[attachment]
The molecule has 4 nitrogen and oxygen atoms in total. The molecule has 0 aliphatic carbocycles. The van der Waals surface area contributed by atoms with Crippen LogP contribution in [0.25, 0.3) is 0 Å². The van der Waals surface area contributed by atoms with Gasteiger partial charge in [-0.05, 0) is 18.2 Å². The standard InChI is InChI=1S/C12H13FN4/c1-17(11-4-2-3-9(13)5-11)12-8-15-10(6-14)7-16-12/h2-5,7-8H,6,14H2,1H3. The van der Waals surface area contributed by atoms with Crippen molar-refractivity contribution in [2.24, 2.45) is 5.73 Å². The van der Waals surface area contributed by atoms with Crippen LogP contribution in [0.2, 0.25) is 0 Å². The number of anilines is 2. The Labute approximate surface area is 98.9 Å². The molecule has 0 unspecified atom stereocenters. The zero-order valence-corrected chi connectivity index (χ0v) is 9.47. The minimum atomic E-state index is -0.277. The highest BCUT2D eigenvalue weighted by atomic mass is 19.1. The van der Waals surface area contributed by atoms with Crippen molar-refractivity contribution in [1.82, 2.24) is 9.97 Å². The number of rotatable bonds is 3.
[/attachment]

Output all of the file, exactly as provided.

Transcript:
The molecule has 4 nitrogen and oxygen atoms in total. The molecule has 0 aliphatic carbocycles. The van der Waals surface area contributed by atoms with Crippen LogP contribution in [0.25, 0.3) is 0 Å². The van der Waals surface area contributed by atoms with Gasteiger partial charge in [-0.05, 0) is 18.2 Å². The standard InChI is InChI=1S/C12H13FN4/c1-17(11-4-2-3-9(13)5-11)12-8-15-10(6-14)7-16-12/h2-5,7-8H,6,14H2,1H3. The van der Waals surface area contributed by atoms with Crippen molar-refractivity contribution in [2.24, 2.45) is 5.73 Å². The van der Waals surface area contributed by atoms with Crippen LogP contribution in [0.2, 0.25) is 0 Å². The number of anilines is 2. The Labute approximate surface area is 98.9 Å². The molecule has 0 unspecified atom stereocenters. The zero-order valence-corrected chi connectivity index (χ0v) is 9.47. The minimum atomic E-state index is -0.277. The highest BCUT2D eigenvalue weighted by atomic mass is 19.1. The van der Waals surface area contributed by atoms with Crippen molar-refractivity contribution in [1.82, 2.24) is 9.97 Å². The number of rotatable bonds is 3.